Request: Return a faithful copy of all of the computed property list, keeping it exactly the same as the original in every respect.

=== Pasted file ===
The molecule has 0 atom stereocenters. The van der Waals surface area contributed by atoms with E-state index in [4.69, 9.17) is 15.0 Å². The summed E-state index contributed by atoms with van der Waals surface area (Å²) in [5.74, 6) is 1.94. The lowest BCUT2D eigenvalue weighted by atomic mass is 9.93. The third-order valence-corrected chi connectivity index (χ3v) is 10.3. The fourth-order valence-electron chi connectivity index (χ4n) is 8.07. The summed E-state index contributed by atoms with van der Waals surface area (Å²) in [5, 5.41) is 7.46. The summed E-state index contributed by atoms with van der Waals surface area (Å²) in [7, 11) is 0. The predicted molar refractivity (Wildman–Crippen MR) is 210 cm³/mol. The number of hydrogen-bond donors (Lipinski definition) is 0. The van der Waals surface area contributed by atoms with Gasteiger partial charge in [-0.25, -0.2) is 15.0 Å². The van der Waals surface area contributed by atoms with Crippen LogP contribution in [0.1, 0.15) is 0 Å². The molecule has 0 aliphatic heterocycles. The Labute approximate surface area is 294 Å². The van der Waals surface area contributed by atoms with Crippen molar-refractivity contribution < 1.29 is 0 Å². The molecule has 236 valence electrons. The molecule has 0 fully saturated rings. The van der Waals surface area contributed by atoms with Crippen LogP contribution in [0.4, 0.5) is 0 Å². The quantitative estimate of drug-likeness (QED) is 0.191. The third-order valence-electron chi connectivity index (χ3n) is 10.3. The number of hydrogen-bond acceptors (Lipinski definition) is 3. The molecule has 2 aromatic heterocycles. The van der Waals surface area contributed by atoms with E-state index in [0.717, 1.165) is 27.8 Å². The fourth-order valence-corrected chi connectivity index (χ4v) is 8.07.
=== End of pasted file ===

The molecule has 0 atom stereocenters. The van der Waals surface area contributed by atoms with E-state index in [4.69, 9.17) is 15.0 Å². The summed E-state index contributed by atoms with van der Waals surface area (Å²) in [5.74, 6) is 1.94. The lowest BCUT2D eigenvalue weighted by atomic mass is 9.93. The third-order valence-corrected chi connectivity index (χ3v) is 10.3. The fourth-order valence-electron chi connectivity index (χ4n) is 8.07. The summed E-state index contributed by atoms with van der Waals surface area (Å²) in [5, 5.41) is 7.46. The summed E-state index contributed by atoms with van der Waals surface area (Å²) in [7, 11) is 0. The predicted molar refractivity (Wildman–Crippen MR) is 210 cm³/mol. The number of hydrogen-bond donors (Lipinski definition) is 0. The van der Waals surface area contributed by atoms with Gasteiger partial charge in [-0.25, -0.2) is 15.0 Å². The van der Waals surface area contributed by atoms with Crippen LogP contribution in [0.1, 0.15) is 0 Å². The molecule has 0 aliphatic heterocycles. The Labute approximate surface area is 294 Å². The van der Waals surface area contributed by atoms with Crippen molar-refractivity contribution < 1.29 is 0 Å². The molecule has 236 valence electrons. The molecule has 0 fully saturated rings. The van der Waals surface area contributed by atoms with Crippen LogP contribution in [0.4, 0.5) is 0 Å². The quantitative estimate of drug-likeness (QED) is 0.191. The third-order valence-electron chi connectivity index (χ3n) is 10.3. The number of hydrogen-bond acceptors (Lipinski definition) is 3. The molecule has 2 aromatic heterocycles. The van der Waals surface area contributed by atoms with E-state index in [0.717, 1.165) is 27.8 Å². The fourth-order valence-corrected chi connectivity index (χ4v) is 8.07.